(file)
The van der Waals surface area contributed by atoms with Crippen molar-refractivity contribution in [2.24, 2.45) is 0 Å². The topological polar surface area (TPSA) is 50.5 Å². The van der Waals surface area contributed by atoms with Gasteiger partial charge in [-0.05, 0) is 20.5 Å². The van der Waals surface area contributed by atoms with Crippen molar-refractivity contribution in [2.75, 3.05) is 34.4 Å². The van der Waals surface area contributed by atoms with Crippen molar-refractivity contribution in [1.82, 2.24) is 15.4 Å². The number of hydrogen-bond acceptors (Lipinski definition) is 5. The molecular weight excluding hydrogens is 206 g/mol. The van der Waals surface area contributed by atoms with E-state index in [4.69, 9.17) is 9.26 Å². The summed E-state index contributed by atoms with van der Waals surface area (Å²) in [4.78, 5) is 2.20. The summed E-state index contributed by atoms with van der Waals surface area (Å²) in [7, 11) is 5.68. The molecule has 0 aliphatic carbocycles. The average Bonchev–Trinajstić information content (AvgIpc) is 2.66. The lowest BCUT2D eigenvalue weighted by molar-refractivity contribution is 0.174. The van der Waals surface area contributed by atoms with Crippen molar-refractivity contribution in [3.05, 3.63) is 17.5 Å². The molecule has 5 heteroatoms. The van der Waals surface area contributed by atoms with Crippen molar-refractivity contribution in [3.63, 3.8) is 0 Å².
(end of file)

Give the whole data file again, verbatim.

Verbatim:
The van der Waals surface area contributed by atoms with Crippen molar-refractivity contribution in [2.24, 2.45) is 0 Å². The topological polar surface area (TPSA) is 50.5 Å². The van der Waals surface area contributed by atoms with Gasteiger partial charge in [-0.05, 0) is 20.5 Å². The van der Waals surface area contributed by atoms with Crippen molar-refractivity contribution in [2.75, 3.05) is 34.4 Å². The van der Waals surface area contributed by atoms with Crippen molar-refractivity contribution in [1.82, 2.24) is 15.4 Å². The number of hydrogen-bond acceptors (Lipinski definition) is 5. The molecular weight excluding hydrogens is 206 g/mol. The van der Waals surface area contributed by atoms with E-state index in [4.69, 9.17) is 9.26 Å². The summed E-state index contributed by atoms with van der Waals surface area (Å²) in [4.78, 5) is 2.20. The summed E-state index contributed by atoms with van der Waals surface area (Å²) in [7, 11) is 5.68. The molecule has 0 aliphatic carbocycles. The average Bonchev–Trinajstić information content (AvgIpc) is 2.66. The lowest BCUT2D eigenvalue weighted by molar-refractivity contribution is 0.174. The van der Waals surface area contributed by atoms with Crippen molar-refractivity contribution in [3.05, 3.63) is 17.5 Å². The molecule has 5 heteroatoms. The van der Waals surface area contributed by atoms with Crippen molar-refractivity contribution in [3.63, 3.8) is 0 Å².